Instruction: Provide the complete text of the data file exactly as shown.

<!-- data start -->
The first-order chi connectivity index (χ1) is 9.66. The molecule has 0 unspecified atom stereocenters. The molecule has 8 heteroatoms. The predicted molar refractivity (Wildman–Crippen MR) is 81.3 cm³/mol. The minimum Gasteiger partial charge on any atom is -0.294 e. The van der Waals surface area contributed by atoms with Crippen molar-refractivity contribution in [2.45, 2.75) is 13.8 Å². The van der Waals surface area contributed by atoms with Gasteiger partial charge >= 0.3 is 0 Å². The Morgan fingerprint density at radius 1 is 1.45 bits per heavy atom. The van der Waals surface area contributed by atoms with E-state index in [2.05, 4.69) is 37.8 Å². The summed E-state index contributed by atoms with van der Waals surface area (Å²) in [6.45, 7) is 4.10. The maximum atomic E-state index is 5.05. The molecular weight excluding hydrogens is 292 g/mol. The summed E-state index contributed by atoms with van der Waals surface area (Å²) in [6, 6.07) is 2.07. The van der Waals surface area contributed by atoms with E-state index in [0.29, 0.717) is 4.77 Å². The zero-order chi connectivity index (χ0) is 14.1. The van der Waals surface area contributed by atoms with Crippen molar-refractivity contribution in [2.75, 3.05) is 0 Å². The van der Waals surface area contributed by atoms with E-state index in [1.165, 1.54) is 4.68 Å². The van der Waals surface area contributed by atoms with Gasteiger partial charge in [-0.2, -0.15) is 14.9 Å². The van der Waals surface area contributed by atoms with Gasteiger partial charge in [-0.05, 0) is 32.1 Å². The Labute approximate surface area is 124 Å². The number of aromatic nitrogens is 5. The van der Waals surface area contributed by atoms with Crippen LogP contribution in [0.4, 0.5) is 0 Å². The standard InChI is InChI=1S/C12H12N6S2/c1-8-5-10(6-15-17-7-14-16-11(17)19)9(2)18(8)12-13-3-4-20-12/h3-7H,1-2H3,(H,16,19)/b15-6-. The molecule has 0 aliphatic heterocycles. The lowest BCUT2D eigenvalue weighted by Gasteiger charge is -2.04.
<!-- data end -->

The first-order chi connectivity index (χ1) is 9.66. The molecule has 0 unspecified atom stereocenters. The molecule has 8 heteroatoms. The predicted molar refractivity (Wildman–Crippen MR) is 81.3 cm³/mol. The minimum Gasteiger partial charge on any atom is -0.294 e. The van der Waals surface area contributed by atoms with Crippen molar-refractivity contribution in [2.45, 2.75) is 13.8 Å². The van der Waals surface area contributed by atoms with Gasteiger partial charge >= 0.3 is 0 Å². The Morgan fingerprint density at radius 1 is 1.45 bits per heavy atom. The van der Waals surface area contributed by atoms with E-state index in [2.05, 4.69) is 37.8 Å². The summed E-state index contributed by atoms with van der Waals surface area (Å²) in [6.45, 7) is 4.10. The maximum atomic E-state index is 5.05. The molecular weight excluding hydrogens is 292 g/mol. The summed E-state index contributed by atoms with van der Waals surface area (Å²) in [6, 6.07) is 2.07. The van der Waals surface area contributed by atoms with E-state index in [0.29, 0.717) is 4.77 Å². The zero-order chi connectivity index (χ0) is 14.1. The van der Waals surface area contributed by atoms with Crippen molar-refractivity contribution in [2.75, 3.05) is 0 Å². The van der Waals surface area contributed by atoms with E-state index in [1.165, 1.54) is 4.68 Å². The van der Waals surface area contributed by atoms with Gasteiger partial charge in [-0.2, -0.15) is 14.9 Å². The van der Waals surface area contributed by atoms with Gasteiger partial charge in [-0.05, 0) is 32.1 Å². The Labute approximate surface area is 124 Å². The number of aromatic nitrogens is 5. The van der Waals surface area contributed by atoms with Crippen LogP contribution in [0.4, 0.5) is 0 Å². The standard InChI is InChI=1S/C12H12N6S2/c1-8-5-10(6-15-17-7-14-16-11(17)19)9(2)18(8)12-13-3-4-20-12/h3-7H,1-2H3,(H,16,19)/b15-6-. The molecule has 0 aliphatic heterocycles. The lowest BCUT2D eigenvalue weighted by Gasteiger charge is -2.04.